UK inmates comfortable with diversity
'Ethnicity, Identity and Social Relations in Prison', carried out by Dr. Coretta Philips of the London School of Economics, explored how prisoners' ethnic identities helped them cope with prison life, and whether such identities informed a social pecking order and the formation of gangs. More specifically, it explored the influence of prison practices on prisoner and group identities.
In January 2009 British broadsheets voiced fears of a flourishing gang culture in UK top-security prisons following an inspection report on Long Lartin jail in Worcestershire. By contrast, the LSE research - comprising ethnographic studies conducted in Kent over eight months each at a young offenders' institution and an adult male prison - found that, superficially at least, there was an acceptance of diversity amongst prisoners, with some welcoming it.
There were no gangs in either institution, and no religious or ethnic pecking order. However, prisoners tended towards same-ethnicity friendships, and formed groups providing physical protection, for sharing, and for access to items such as mobile phones and drugs. Muslim groups - encompassing a range of ethnicities - were both envied by non-Muslims for their potential for seeking concessions on religious grounds, and disparaged for their solidarity.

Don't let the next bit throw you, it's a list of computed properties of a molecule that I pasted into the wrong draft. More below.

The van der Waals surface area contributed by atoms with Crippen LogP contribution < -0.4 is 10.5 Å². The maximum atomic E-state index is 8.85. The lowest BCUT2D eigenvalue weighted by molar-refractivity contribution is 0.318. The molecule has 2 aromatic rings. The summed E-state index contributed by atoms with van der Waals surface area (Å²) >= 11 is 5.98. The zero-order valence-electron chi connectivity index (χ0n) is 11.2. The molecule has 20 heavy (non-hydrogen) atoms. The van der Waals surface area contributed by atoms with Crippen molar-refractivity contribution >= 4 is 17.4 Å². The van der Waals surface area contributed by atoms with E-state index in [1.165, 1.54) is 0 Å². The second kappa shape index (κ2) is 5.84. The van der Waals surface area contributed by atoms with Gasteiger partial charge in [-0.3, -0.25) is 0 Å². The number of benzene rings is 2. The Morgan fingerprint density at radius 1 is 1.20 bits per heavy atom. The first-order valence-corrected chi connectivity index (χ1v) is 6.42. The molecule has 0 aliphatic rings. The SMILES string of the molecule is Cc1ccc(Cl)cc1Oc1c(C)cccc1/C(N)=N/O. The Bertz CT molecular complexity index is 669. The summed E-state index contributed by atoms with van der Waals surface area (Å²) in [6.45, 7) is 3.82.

Although racist undercurrents led to conflict and division, prisoners lived in harmony much of the time. Dr Philips commented: "We found that the younger prisoners tended to be more attached to their neighbourhood than to their ethnicity, with local allegiances giving them a sense of self and of belonging beyond the prison walls. Any negative views of ethnic groups were typically held by those from semi-rural neighbourhoods, whereas those from London neighbourhoods valued the diversity they found on their own patch.
"By contrast, older prisoners tended to see themselves more in paternal and family terms, and it was notable that amongst these prisoners the ability to resolve disputes without violence was valued."
Prisoners from all ethnicities had issues with institutional approaches, although for different reasons. Many minority ethnic , mainly black, prisoners felt they were treated more harshly by staff than white prisoners. By contrast, many white prisoners resented what they saw as the preferential treatment of minority ethnic prisoners who claimed racist treatment. They were themselves, often uncomfortable in encounters with black prisoners and were fearful of being called racist.